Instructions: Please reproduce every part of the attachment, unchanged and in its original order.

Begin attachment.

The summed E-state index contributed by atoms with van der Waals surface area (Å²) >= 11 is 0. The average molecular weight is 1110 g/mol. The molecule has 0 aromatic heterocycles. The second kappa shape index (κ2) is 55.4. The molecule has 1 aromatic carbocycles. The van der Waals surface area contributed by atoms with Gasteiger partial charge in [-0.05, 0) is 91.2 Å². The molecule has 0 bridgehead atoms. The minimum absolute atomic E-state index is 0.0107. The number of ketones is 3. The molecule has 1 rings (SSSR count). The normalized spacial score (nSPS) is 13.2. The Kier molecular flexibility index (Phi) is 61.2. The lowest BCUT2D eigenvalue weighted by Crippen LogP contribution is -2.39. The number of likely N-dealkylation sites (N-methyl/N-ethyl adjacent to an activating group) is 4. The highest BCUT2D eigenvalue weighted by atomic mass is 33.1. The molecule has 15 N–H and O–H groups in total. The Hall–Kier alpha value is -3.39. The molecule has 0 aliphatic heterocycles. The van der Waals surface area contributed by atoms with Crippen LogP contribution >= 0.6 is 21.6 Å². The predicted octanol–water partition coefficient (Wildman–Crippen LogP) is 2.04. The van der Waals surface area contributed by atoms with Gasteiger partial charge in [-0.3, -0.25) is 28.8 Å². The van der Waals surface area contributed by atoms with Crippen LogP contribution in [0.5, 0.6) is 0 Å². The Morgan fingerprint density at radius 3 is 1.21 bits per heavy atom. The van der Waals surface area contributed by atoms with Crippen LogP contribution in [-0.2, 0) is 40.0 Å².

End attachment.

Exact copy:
The summed E-state index contributed by atoms with van der Waals surface area (Å²) >= 11 is 0. The average molecular weight is 1110 g/mol. The molecule has 0 aromatic heterocycles. The second kappa shape index (κ2) is 55.4. The molecule has 1 aromatic carbocycles. The van der Waals surface area contributed by atoms with Gasteiger partial charge in [-0.05, 0) is 91.2 Å². The molecule has 0 bridgehead atoms. The minimum absolute atomic E-state index is 0.0107. The number of ketones is 3. The molecule has 1 rings (SSSR count). The normalized spacial score (nSPS) is 13.2. The Kier molecular flexibility index (Phi) is 61.2. The lowest BCUT2D eigenvalue weighted by Crippen LogP contribution is -2.39. The number of likely N-dealkylation sites (N-methyl/N-ethyl adjacent to an activating group) is 4. The highest BCUT2D eigenvalue weighted by atomic mass is 33.1. The molecule has 15 N–H and O–H groups in total. The Hall–Kier alpha value is -3.39. The molecule has 0 aliphatic heterocycles. The van der Waals surface area contributed by atoms with Crippen LogP contribution >= 0.6 is 21.6 Å². The predicted octanol–water partition coefficient (Wildman–Crippen LogP) is 2.04. The van der Waals surface area contributed by atoms with Gasteiger partial charge in [-0.3, -0.25) is 28.8 Å². The van der Waals surface area contributed by atoms with Crippen LogP contribution in [0.5, 0.6) is 0 Å². The Morgan fingerprint density at radius 3 is 1.21 bits per heavy atom. The van der Waals surface area contributed by atoms with Crippen LogP contribution in [-0.2, 0) is 40.0 Å².